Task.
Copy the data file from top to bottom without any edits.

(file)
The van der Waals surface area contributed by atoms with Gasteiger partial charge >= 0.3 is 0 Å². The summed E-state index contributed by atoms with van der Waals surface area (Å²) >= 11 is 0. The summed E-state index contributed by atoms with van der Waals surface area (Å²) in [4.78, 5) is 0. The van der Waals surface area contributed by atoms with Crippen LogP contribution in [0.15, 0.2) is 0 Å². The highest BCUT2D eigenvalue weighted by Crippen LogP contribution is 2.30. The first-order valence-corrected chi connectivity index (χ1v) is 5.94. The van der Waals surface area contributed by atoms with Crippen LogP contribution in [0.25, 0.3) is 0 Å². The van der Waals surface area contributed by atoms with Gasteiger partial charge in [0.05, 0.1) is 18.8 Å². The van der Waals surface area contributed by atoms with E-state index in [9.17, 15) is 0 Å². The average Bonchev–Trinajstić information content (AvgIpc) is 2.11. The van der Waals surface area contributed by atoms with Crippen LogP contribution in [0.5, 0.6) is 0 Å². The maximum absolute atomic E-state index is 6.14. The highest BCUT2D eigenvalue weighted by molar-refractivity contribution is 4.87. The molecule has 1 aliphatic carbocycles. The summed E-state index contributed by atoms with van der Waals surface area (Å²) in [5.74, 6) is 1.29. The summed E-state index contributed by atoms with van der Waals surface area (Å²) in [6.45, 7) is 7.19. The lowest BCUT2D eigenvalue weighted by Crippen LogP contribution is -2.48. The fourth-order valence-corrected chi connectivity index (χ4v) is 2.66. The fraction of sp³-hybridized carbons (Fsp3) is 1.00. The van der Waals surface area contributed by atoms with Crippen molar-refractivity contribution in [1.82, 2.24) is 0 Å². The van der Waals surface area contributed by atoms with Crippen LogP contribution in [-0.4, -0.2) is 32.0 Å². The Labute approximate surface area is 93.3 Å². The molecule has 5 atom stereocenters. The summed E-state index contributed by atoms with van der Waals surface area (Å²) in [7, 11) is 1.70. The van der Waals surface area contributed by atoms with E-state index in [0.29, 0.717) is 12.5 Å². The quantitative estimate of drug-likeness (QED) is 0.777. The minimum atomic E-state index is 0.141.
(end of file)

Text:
The van der Waals surface area contributed by atoms with Gasteiger partial charge >= 0.3 is 0 Å². The summed E-state index contributed by atoms with van der Waals surface area (Å²) >= 11 is 0. The summed E-state index contributed by atoms with van der Waals surface area (Å²) in [4.78, 5) is 0. The van der Waals surface area contributed by atoms with Crippen LogP contribution in [0.15, 0.2) is 0 Å². The highest BCUT2D eigenvalue weighted by Crippen LogP contribution is 2.30. The first-order valence-corrected chi connectivity index (χ1v) is 5.94. The van der Waals surface area contributed by atoms with Crippen LogP contribution in [0.25, 0.3) is 0 Å². The van der Waals surface area contributed by atoms with Gasteiger partial charge in [0.05, 0.1) is 18.8 Å². The van der Waals surface area contributed by atoms with E-state index in [9.17, 15) is 0 Å². The average Bonchev–Trinajstić information content (AvgIpc) is 2.11. The van der Waals surface area contributed by atoms with Crippen LogP contribution in [0.5, 0.6) is 0 Å². The maximum absolute atomic E-state index is 6.14. The highest BCUT2D eigenvalue weighted by molar-refractivity contribution is 4.87. The molecule has 1 aliphatic carbocycles. The summed E-state index contributed by atoms with van der Waals surface area (Å²) in [5.74, 6) is 1.29. The summed E-state index contributed by atoms with van der Waals surface area (Å²) in [6.45, 7) is 7.19. The lowest BCUT2D eigenvalue weighted by Crippen LogP contribution is -2.48. The fourth-order valence-corrected chi connectivity index (χ4v) is 2.66. The fraction of sp³-hybridized carbons (Fsp3) is 1.00. The van der Waals surface area contributed by atoms with Crippen molar-refractivity contribution in [1.82, 2.24) is 0 Å². The van der Waals surface area contributed by atoms with Crippen LogP contribution in [-0.4, -0.2) is 32.0 Å². The Labute approximate surface area is 93.3 Å². The molecule has 5 atom stereocenters. The summed E-state index contributed by atoms with van der Waals surface area (Å²) in [7, 11) is 1.70. The van der Waals surface area contributed by atoms with E-state index in [0.29, 0.717) is 12.5 Å². The quantitative estimate of drug-likeness (QED) is 0.777. The minimum atomic E-state index is 0.141.